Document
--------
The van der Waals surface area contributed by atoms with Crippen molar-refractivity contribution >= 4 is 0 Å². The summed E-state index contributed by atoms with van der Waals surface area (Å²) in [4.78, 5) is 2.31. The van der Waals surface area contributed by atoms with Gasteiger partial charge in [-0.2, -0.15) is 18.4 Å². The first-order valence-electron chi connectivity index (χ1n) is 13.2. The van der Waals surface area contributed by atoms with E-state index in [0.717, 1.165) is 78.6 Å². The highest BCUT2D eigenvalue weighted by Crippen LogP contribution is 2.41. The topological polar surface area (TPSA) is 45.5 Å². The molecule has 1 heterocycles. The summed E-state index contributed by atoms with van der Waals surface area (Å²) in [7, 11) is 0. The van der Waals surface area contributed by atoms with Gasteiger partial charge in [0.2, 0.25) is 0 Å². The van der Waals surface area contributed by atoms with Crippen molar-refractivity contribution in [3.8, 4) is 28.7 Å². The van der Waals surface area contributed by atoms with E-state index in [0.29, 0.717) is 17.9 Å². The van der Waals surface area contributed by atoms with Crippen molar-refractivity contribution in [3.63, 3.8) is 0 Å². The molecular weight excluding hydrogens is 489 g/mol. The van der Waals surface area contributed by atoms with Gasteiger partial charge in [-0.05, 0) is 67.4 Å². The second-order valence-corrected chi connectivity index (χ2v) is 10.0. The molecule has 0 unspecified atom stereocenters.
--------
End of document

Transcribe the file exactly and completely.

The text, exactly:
The van der Waals surface area contributed by atoms with Crippen molar-refractivity contribution >= 4 is 0 Å². The summed E-state index contributed by atoms with van der Waals surface area (Å²) in [4.78, 5) is 2.31. The van der Waals surface area contributed by atoms with Gasteiger partial charge in [-0.2, -0.15) is 18.4 Å². The first-order valence-electron chi connectivity index (χ1n) is 13.2. The van der Waals surface area contributed by atoms with E-state index in [0.717, 1.165) is 78.6 Å². The highest BCUT2D eigenvalue weighted by Crippen LogP contribution is 2.41. The topological polar surface area (TPSA) is 45.5 Å². The molecule has 1 heterocycles. The summed E-state index contributed by atoms with van der Waals surface area (Å²) in [7, 11) is 0. The van der Waals surface area contributed by atoms with Gasteiger partial charge in [0.2, 0.25) is 0 Å². The van der Waals surface area contributed by atoms with Crippen molar-refractivity contribution in [3.8, 4) is 28.7 Å². The van der Waals surface area contributed by atoms with E-state index in [0.29, 0.717) is 17.9 Å². The van der Waals surface area contributed by atoms with Crippen molar-refractivity contribution in [3.63, 3.8) is 0 Å². The molecular weight excluding hydrogens is 489 g/mol. The van der Waals surface area contributed by atoms with Gasteiger partial charge in [-0.05, 0) is 67.4 Å². The second-order valence-corrected chi connectivity index (χ2v) is 10.0. The molecule has 0 unspecified atom stereocenters.